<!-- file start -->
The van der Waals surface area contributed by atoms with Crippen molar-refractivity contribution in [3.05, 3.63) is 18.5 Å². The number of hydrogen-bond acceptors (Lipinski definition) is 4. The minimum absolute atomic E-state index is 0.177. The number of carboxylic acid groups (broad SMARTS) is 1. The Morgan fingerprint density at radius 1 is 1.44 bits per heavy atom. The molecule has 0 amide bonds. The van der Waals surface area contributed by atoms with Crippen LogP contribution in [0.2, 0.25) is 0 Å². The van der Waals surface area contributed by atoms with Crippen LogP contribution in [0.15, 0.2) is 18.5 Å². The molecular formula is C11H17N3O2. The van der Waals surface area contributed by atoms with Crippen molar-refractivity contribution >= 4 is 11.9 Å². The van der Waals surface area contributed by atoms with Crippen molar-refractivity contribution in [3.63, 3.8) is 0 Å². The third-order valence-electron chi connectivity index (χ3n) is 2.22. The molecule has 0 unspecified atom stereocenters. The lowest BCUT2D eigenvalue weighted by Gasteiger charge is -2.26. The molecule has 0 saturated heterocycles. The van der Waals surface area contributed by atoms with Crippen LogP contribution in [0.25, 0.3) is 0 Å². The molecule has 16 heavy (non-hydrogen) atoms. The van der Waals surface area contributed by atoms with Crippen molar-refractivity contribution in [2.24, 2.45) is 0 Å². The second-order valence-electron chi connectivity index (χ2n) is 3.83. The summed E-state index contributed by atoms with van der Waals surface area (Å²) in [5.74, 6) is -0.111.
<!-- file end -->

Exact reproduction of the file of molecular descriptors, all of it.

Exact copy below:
The van der Waals surface area contributed by atoms with Crippen molar-refractivity contribution in [3.05, 3.63) is 18.5 Å². The number of hydrogen-bond acceptors (Lipinski definition) is 4. The minimum absolute atomic E-state index is 0.177. The number of carboxylic acid groups (broad SMARTS) is 1. The Morgan fingerprint density at radius 1 is 1.44 bits per heavy atom. The molecule has 0 amide bonds. The van der Waals surface area contributed by atoms with Crippen LogP contribution in [0.2, 0.25) is 0 Å². The van der Waals surface area contributed by atoms with Crippen LogP contribution in [0.15, 0.2) is 18.5 Å². The molecular formula is C11H17N3O2. The van der Waals surface area contributed by atoms with Crippen molar-refractivity contribution >= 4 is 11.9 Å². The van der Waals surface area contributed by atoms with Crippen molar-refractivity contribution in [3.63, 3.8) is 0 Å². The third-order valence-electron chi connectivity index (χ3n) is 2.22. The molecule has 0 unspecified atom stereocenters. The lowest BCUT2D eigenvalue weighted by Gasteiger charge is -2.26. The molecule has 0 saturated heterocycles. The van der Waals surface area contributed by atoms with Crippen LogP contribution in [0.25, 0.3) is 0 Å². The molecule has 16 heavy (non-hydrogen) atoms. The van der Waals surface area contributed by atoms with Crippen molar-refractivity contribution in [2.24, 2.45) is 0 Å². The second-order valence-electron chi connectivity index (χ2n) is 3.83. The summed E-state index contributed by atoms with van der Waals surface area (Å²) in [5.74, 6) is -0.111.